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Gluten free cakes as part of your business offerings?

post #1 of 10
Thread Starter 
Hi Everyone,
does anyone offer gluten free cake options? I have been receiving a lot of inquiries recently, so did not know how common it is overall. I did a quick search and it seems like it's going to be quite complicated to test out the recipes because of different way of baking sweets and also ingredients are higher priced. Do you find it worth the trouble to offer gluten free?
post #2 of 10
It is not just the increased cost of the different baking ingredients, and the different method of baking. You need to consider the serious risk of cross contamination. That is a very real and serious problem for us Gluten-Free peeps.

It's complicated. I only bake Gluten-Free so it is easier for me. People ask me if I will make them a "regular" cake and I say no, every time. I will not risk the cross contamination. None of my supplies for baking or decorating have ever come into contact with gluten. I wont risk it for myself or my clients.

It might be worth it if you have enough people who are interested and you can produce a good product and you address the cross-contamination issue. Word spreads fast in the Gluten-Free community when someone has a bad experience or reaction from a particular restaurant, bakery or product.

Lot's to consider, good luck.

Quinte West, Ontario, Canada   www.TeriLovesCake.ca   Strictly Wheat & Gluten-Free         

 

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Quinte West, Ontario, Canada   www.TeriLovesCake.ca   Strictly Wheat & Gluten-Free         

 

Reply
post #3 of 10
We offer Gluten Free options, and have found it to be a valuable addition to our business. The market for it is not huge, but it's definitely there.

We have a storefront bakery, so our customers are fully aware that we bake regular items in our kitchen. We let them know that although we wash everything down before we bake gluten free, there is always a chance of trace amounts of gluten. Everyone we have talked to about this is fine with it, and they understand that we don't bake exclusively GF. You do have to be extremely careful, however, and make sure to use all separate products in GF stuff. We have all separate sugar, baking soda, baking powder, etc. so that there is no chance of trace amounts of flour in the product itself.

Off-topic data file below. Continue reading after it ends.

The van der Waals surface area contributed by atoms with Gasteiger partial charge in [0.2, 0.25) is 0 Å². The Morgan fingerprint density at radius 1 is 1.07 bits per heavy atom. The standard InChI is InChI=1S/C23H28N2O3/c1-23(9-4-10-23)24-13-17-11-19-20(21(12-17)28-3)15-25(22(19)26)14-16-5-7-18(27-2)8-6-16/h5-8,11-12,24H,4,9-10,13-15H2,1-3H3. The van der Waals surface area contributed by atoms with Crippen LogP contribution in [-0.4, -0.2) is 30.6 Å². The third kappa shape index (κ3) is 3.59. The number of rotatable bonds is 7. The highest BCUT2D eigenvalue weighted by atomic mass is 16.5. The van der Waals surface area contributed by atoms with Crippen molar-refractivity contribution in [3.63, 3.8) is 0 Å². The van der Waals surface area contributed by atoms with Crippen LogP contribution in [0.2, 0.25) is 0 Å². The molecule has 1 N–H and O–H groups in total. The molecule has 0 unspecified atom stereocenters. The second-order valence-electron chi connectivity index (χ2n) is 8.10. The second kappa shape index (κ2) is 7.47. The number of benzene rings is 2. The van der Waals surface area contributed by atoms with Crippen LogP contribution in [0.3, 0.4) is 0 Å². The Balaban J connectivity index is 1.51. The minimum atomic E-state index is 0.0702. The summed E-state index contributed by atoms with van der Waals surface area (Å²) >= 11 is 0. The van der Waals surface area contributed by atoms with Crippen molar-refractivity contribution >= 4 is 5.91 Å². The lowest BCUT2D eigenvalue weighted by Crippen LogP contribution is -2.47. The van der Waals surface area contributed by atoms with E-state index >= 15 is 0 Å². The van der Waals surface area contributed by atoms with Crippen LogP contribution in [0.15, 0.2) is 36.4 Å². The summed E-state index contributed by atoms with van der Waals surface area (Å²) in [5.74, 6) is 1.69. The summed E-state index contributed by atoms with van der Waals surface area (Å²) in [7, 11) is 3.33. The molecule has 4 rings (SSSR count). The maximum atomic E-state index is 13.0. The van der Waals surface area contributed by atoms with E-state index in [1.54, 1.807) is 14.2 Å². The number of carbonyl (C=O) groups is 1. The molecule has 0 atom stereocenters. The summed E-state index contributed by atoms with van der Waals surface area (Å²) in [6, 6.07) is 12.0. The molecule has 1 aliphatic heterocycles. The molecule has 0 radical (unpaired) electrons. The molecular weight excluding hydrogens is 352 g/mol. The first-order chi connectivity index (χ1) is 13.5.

The other issue is taste and quality of the cake. It's can be a challenge to bake gluten free due to the different flours that must be used. You probably want to do some trial runs and get some friends to try it out and give you honest feedback.

As far as the cost of the ingredients, they are pricey, but we just price our GF products accordingly. We find that the majority of people who eat GF are used to things being a little more expensive and don't have a problem with it.

Take this all with a grain of salt, since I am not GF myself! icon_smile.gif But we have done quite a few GF jobs now, (including weddings) and gotten all really good feedback.
Before you ask- I'm licensed, inspected, insured, and all that jazz.
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Before you ask- I'm licensed, inspected, insured, and all that jazz.